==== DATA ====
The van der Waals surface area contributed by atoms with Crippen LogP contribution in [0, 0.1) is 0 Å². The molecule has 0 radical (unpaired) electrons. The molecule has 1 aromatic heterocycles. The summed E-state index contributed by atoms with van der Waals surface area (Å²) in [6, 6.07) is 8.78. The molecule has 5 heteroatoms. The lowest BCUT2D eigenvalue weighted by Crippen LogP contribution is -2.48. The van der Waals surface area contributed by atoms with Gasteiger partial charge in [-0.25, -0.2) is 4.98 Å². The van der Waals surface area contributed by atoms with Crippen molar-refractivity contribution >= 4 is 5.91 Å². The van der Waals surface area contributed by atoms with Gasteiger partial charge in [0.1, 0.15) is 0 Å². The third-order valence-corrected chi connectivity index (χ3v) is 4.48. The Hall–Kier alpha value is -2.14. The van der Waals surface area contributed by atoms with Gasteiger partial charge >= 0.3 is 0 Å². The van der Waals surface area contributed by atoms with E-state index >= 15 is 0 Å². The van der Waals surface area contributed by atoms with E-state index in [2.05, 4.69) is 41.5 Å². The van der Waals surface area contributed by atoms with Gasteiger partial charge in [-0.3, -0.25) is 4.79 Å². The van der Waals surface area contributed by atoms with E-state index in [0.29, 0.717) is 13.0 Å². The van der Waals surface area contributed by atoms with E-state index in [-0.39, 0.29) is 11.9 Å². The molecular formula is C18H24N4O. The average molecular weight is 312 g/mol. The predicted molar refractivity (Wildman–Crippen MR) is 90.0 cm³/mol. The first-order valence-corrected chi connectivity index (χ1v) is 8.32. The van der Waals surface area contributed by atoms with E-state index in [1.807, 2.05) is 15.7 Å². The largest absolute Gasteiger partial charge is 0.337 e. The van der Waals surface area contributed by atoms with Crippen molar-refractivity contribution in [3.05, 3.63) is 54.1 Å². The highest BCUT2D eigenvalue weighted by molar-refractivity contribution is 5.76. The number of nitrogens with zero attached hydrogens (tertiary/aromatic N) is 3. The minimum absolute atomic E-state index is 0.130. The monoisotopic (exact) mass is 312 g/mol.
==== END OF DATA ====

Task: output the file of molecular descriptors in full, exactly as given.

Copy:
The van der Waals surface area contributed by atoms with Crippen LogP contribution in [0, 0.1) is 0 Å². The molecule has 0 radical (unpaired) electrons. The molecule has 1 aromatic heterocycles. The summed E-state index contributed by atoms with van der Waals surface area (Å²) in [6, 6.07) is 8.78. The molecule has 5 heteroatoms. The lowest BCUT2D eigenvalue weighted by Crippen LogP contribution is -2.48. The van der Waals surface area contributed by atoms with Gasteiger partial charge in [-0.25, -0.2) is 4.98 Å². The van der Waals surface area contributed by atoms with Crippen molar-refractivity contribution >= 4 is 5.91 Å². The van der Waals surface area contributed by atoms with Gasteiger partial charge in [0.1, 0.15) is 0 Å². The third-order valence-corrected chi connectivity index (χ3v) is 4.48. The Hall–Kier alpha value is -2.14. The van der Waals surface area contributed by atoms with Gasteiger partial charge >= 0.3 is 0 Å². The van der Waals surface area contributed by atoms with E-state index >= 15 is 0 Å². The van der Waals surface area contributed by atoms with E-state index in [2.05, 4.69) is 41.5 Å². The van der Waals surface area contributed by atoms with Gasteiger partial charge in [-0.3, -0.25) is 4.79 Å². The van der Waals surface area contributed by atoms with E-state index in [0.29, 0.717) is 13.0 Å². The van der Waals surface area contributed by atoms with E-state index in [-0.39, 0.29) is 11.9 Å². The molecular formula is C18H24N4O. The average molecular weight is 312 g/mol. The predicted molar refractivity (Wildman–Crippen MR) is 90.0 cm³/mol. The first-order valence-corrected chi connectivity index (χ1v) is 8.32. The van der Waals surface area contributed by atoms with E-state index in [1.807, 2.05) is 15.7 Å². The largest absolute Gasteiger partial charge is 0.337 e. The van der Waals surface area contributed by atoms with Crippen molar-refractivity contribution in [3.05, 3.63) is 54.1 Å². The highest BCUT2D eigenvalue weighted by molar-refractivity contribution is 5.76. The number of nitrogens with zero attached hydrogens (tertiary/aromatic N) is 3. The minimum absolute atomic E-state index is 0.130. The monoisotopic (exact) mass is 312 g/mol.